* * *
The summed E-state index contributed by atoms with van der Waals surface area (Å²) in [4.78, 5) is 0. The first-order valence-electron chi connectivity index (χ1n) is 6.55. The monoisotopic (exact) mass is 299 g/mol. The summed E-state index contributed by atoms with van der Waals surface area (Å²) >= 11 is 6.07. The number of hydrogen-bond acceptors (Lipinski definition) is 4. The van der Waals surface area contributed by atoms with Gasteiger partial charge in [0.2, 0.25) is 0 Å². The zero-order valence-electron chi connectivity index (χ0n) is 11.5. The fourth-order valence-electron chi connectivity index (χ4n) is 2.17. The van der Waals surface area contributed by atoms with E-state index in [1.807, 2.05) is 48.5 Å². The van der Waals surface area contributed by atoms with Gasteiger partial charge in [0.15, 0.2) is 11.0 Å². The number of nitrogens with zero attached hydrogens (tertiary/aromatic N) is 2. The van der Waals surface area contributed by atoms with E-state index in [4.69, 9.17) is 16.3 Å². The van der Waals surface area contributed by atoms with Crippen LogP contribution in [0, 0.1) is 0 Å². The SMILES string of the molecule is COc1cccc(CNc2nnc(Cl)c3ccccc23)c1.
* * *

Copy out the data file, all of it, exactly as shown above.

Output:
The summed E-state index contributed by atoms with van der Waals surface area (Å²) in [4.78, 5) is 0. The first-order valence-electron chi connectivity index (χ1n) is 6.55. The monoisotopic (exact) mass is 299 g/mol. The summed E-state index contributed by atoms with van der Waals surface area (Å²) >= 11 is 6.07. The number of hydrogen-bond acceptors (Lipinski definition) is 4. The van der Waals surface area contributed by atoms with Gasteiger partial charge in [0.2, 0.25) is 0 Å². The zero-order valence-electron chi connectivity index (χ0n) is 11.5. The fourth-order valence-electron chi connectivity index (χ4n) is 2.17. The van der Waals surface area contributed by atoms with E-state index in [1.807, 2.05) is 48.5 Å². The van der Waals surface area contributed by atoms with Gasteiger partial charge in [0.15, 0.2) is 11.0 Å². The number of nitrogens with zero attached hydrogens (tertiary/aromatic N) is 2. The van der Waals surface area contributed by atoms with E-state index in [4.69, 9.17) is 16.3 Å². The van der Waals surface area contributed by atoms with Crippen LogP contribution in [0, 0.1) is 0 Å². The SMILES string of the molecule is COc1cccc(CNc2nnc(Cl)c3ccccc23)c1.